Thursday, 7 October 2010

MRCP revision battle 26.6: Heparin

Heparin comes in 2 'flavours':
  1. low molecular weight heparin (AKA dalteparin/fragmin, enoxaparin/clexane, tinzaparin) 
  2. unfractionated (AKA 'heparin')

So what are the differences?
  • molecular weight
    • LMW heparin, as the name suggests, has a lower molecular weight - 5000 compared to unfractionated heparin's 13000
  •  half life
    • LMW heparin has a longer half life than unfractionated heparin
  •  mechanism of action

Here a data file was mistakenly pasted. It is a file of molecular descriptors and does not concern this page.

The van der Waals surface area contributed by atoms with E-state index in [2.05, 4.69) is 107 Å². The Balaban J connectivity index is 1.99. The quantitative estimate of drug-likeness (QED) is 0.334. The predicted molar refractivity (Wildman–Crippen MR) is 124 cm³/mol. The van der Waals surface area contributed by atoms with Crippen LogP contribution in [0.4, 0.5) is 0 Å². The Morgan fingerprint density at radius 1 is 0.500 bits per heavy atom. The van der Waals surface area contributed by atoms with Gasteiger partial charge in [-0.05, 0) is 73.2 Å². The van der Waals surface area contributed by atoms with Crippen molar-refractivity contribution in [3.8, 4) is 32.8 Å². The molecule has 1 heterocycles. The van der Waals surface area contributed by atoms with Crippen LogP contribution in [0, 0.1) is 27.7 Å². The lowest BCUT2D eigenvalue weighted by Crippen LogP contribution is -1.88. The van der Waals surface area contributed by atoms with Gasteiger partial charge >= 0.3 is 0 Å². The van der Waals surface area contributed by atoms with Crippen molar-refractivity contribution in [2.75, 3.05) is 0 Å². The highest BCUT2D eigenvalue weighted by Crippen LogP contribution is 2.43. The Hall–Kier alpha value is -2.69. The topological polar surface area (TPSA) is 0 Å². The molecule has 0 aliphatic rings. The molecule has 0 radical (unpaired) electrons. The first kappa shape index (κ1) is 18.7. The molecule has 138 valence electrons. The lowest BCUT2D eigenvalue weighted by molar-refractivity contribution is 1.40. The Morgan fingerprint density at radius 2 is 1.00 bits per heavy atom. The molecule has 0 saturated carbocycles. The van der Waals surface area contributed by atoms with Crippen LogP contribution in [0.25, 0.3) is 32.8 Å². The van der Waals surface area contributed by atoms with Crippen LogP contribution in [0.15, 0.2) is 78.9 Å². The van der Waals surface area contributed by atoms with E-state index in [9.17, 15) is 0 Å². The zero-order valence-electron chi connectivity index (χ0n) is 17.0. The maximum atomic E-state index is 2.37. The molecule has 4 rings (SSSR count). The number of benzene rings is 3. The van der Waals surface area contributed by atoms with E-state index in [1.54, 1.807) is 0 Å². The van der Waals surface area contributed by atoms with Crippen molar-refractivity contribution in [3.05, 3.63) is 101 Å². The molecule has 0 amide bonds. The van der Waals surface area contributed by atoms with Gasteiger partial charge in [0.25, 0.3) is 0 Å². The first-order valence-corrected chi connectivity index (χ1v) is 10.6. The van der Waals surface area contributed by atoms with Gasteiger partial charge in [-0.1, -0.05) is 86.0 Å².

• LMW heparin inhibits factor Xa but has little effect on antithrombin
    • unfractionated heparin binds antithrombin
  • affect on aPTT
    • LMW heparin has little effect on aPTT
    • unfractionated heparin prolongs aPTT
  • side effects
    • both can cause osteoporosis and thrombocytopenia but the risks are greatest with unfractionated heparin
  • reversibility
    • unfractionated heparin can be fully reversed by protamine
    • LMW heparin cannot be fully reversed by protamine

A side effect of protamine to be aware of is hypotension.

HIT (=heparin induced thrombocytopenia) is a potentially serious side effect of heparin use which will be covered tomorrow.

With that to look forward to lets shake on to the last battle of the day, essential tremor...